“I could tell you all my secrets, all the things nobody says.”
Some films just seem so foolproof, that you feel like you not only know what you’re in for but that everything about it should work. That’s not to say that despite the right cast, director, setting, dialogue, and all the other components required to come together to make a film, there’s still a specific synergy necessary to make it all work. It’s that synergy which the new Sony Pictures Classics period drama Mothering Sunday is so clearly lacking. With more characters than it knows what to do with and a plot that weaves around through eras and timelines, the whole affair comes across as both surprisingly tame and a bit jumbled, even with all the necessary ingredients needed to succeed.
Taking place in the English countryside in the days following WWI, Mothering Sunday centers on Jane (Odessa Young), a young maid to a wealthy couple named Godfrey and Clairre (Colin Firth and Olivia Colman). On one casual springtime Sunday, Jane is given the day to herself, which she uses as a chance to have an encounter with Paul (Josh O’Connor), the son of a wealthy family and her secret lover, who also happens to be engaged to Emma (Emma D’Arcy), a close friend of Godfrey and Clairre.
It’s difficult to point to any one aspect of Mothering Sunday as being responsible for its downfall as a film since there’s so much that just doesn’t work. Sure, the physical setting is ideal, the cast is more than game (not to mention ridiculously capable) and the time period is catnip for the kind of cinephile Mothering Sunday is hoping to win over. As I said before, this so totally should have been a case of an audience member knowing what they’re getting into and everything falling into place.
But Mothering Sunday sabotages itself in a bid to stand apart from other titles in the frock drama genre. The architecture of the film is all over, switching between the titular Sunday, Jane’s life a few years down the line and the years after that, which look at her days as an accomplished author. The fact that all of these eras are shuffled around so carelessly is bad enough, but the film also has us go back and forth in the present day by showing how Jane came to work for her employers and her first meeting with Paul. It’s all just a tad exhausting. The main casualty of this, however, is that all the supporting characters get shortchanged, despite being tossed small moments.
If there’s one item that succeeds over the trite script (the dialogue is less than inspiring) and jumping between decades, it’s the film’s philosophical undertones. Mothering Sunday calls into question just how much we define ourselves by our memories and experiences even if we are not always conscious of such a fact. The film succeeds in driving home the point that what we remember makes up a large part of our present-day existence. Seeing Jane in her later years accentuates this as she finds herself still revisiting that “moment in time” romance that shaped the rest of her life. Once it becomes clear that a romance between her and Paul could never happen, we see a liberated Jane come into her own and undergo a progression that’s incredibly liberating, even if the past still haunts her.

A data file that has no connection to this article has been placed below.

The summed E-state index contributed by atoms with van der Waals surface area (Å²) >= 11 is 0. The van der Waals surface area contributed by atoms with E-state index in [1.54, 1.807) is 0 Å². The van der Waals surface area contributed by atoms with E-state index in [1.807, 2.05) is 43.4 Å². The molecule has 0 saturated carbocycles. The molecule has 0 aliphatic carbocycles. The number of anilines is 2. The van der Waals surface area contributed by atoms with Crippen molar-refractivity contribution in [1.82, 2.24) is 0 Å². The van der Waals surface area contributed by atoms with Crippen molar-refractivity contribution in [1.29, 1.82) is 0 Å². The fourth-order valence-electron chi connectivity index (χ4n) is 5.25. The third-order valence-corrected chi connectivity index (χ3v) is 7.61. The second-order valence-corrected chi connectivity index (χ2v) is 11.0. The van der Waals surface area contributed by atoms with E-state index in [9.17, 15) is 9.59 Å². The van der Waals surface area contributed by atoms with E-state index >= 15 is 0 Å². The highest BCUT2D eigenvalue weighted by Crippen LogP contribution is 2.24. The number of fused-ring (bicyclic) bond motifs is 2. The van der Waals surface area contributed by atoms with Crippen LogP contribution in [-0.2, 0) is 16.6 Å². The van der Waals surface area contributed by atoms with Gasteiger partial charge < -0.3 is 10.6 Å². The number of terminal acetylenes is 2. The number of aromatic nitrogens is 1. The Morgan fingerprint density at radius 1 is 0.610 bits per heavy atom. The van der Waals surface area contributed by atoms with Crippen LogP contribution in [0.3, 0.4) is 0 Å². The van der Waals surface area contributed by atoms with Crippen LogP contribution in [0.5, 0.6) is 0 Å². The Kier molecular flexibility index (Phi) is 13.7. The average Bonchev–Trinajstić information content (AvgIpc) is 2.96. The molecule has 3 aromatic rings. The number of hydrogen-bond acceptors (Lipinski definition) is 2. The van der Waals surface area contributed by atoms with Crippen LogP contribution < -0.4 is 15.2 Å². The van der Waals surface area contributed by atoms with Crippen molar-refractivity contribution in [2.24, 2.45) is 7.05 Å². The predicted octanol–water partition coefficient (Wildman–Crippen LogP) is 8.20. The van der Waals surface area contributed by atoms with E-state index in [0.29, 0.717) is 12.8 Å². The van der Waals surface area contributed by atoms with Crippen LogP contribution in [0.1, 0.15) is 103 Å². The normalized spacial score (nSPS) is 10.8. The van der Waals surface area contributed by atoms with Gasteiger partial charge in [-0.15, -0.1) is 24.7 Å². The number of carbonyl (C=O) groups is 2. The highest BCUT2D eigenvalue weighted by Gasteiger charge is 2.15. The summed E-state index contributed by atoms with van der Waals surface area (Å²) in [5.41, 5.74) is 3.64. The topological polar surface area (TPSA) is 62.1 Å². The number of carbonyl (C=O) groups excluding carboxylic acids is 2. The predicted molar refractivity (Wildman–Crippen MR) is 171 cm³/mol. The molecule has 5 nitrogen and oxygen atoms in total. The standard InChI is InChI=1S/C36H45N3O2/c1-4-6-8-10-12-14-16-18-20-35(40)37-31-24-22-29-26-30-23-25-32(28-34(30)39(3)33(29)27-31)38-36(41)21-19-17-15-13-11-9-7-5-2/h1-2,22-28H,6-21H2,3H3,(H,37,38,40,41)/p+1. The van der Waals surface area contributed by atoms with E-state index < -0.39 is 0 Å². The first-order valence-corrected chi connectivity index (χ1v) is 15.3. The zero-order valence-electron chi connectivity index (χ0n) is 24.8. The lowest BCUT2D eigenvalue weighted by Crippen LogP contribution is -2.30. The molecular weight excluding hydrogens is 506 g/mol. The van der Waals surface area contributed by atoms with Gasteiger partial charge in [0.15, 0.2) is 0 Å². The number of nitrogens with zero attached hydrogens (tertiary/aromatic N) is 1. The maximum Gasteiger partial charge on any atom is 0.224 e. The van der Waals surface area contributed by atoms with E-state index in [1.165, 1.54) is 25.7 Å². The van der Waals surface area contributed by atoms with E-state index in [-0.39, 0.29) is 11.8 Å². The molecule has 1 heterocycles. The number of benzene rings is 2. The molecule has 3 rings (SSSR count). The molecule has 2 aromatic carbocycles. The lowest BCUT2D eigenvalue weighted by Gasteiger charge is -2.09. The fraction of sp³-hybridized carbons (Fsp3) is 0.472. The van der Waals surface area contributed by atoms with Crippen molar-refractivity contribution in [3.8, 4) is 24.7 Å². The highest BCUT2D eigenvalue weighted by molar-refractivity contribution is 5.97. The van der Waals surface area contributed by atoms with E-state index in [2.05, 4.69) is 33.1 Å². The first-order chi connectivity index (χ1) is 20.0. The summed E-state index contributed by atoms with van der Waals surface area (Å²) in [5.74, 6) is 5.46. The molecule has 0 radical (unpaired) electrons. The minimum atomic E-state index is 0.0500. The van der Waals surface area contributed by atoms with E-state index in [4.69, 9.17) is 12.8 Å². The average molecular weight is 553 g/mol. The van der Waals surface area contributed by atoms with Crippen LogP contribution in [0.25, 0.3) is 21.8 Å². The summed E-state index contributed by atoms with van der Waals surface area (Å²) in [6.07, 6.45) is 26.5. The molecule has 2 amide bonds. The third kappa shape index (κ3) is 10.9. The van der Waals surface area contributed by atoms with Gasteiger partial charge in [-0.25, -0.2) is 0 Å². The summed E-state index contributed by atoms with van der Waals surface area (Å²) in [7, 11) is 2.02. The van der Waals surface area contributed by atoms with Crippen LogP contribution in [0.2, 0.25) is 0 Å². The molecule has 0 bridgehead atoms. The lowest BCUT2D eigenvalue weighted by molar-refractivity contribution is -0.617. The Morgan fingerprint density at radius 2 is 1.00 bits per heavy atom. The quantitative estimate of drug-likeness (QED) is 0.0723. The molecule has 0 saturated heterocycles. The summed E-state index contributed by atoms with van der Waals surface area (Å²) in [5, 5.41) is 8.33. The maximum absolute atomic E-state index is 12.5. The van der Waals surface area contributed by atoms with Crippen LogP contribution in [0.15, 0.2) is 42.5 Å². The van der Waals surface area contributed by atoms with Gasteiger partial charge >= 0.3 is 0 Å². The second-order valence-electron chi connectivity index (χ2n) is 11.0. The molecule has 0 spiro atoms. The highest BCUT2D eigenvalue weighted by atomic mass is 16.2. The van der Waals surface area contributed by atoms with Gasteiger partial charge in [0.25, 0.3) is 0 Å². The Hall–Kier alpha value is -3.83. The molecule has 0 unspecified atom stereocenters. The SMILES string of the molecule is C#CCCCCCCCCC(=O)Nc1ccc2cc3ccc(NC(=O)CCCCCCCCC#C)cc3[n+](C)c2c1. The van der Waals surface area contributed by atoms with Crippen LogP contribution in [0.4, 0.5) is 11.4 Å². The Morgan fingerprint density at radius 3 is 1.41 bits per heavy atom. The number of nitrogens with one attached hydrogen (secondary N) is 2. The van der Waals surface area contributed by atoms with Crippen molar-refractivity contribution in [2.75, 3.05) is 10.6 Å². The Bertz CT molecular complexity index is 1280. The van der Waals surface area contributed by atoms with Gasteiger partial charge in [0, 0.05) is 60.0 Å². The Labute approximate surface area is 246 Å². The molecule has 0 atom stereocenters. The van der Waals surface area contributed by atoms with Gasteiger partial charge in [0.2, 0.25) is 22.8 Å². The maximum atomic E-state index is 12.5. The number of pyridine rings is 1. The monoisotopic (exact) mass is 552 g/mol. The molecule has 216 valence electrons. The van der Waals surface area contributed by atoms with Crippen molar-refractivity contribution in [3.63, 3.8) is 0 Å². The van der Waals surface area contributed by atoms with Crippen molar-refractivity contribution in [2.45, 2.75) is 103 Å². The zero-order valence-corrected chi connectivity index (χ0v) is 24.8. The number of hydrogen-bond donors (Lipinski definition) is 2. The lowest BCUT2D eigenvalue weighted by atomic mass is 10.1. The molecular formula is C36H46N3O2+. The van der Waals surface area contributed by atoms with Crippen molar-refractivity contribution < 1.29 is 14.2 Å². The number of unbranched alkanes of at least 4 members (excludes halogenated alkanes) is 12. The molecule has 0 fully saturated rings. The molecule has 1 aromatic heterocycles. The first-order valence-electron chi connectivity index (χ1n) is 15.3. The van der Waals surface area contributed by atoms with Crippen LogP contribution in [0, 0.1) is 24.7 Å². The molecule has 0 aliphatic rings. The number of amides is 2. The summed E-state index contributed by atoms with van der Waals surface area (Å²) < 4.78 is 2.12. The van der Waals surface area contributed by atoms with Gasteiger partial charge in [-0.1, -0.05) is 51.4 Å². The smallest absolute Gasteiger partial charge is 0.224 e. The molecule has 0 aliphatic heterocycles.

As far as performances go, the two leads are the only ones who come away with anything worthy of their time. Young and O’Connor have such a beautiful chemistry together that makes their time on screen worth everything else the film tries to shove in. In their hands, Jane and Paul are stripped away of their respective social standings and emerge as two beings bound by a passion neither of them has any control over.
Sadly, the rest of the cast can’t help but come off as wasted, despite giving some great, worthwhile turns. Colman and Firth, in particular, feel like they belong in an entirely different film, one that actually cares enough to dig deep into the state of their fragile marriage. Even the legendary Glenda Jackson, who appears in a glorified cameo as the older Jane, is given so little to do, it’s a wonder how the filmmakers were able to get the two-time Oscar-winner in the first place.
I realize I might be coming down on this movie a little harder than I probably should. Please don’t misunderstand, there’s nothing egregiously wrong with the film, it’s just far less than what it was obviously aiming to be. For some, however, the film’s Merchant/Ivory-lite story and its over-qualified cast will be enough for them. As I’ve been writing this review, I’ve found that I can’t dismiss Mothering Sunday entirely, even though it would have made things a whole lot easier if I could. The truth of the matter is that regardless of its apparent shortcomings, it’s far from a waste of time. Actually, I suppose this is the kind of film that’s just right for a Sunday afternoon.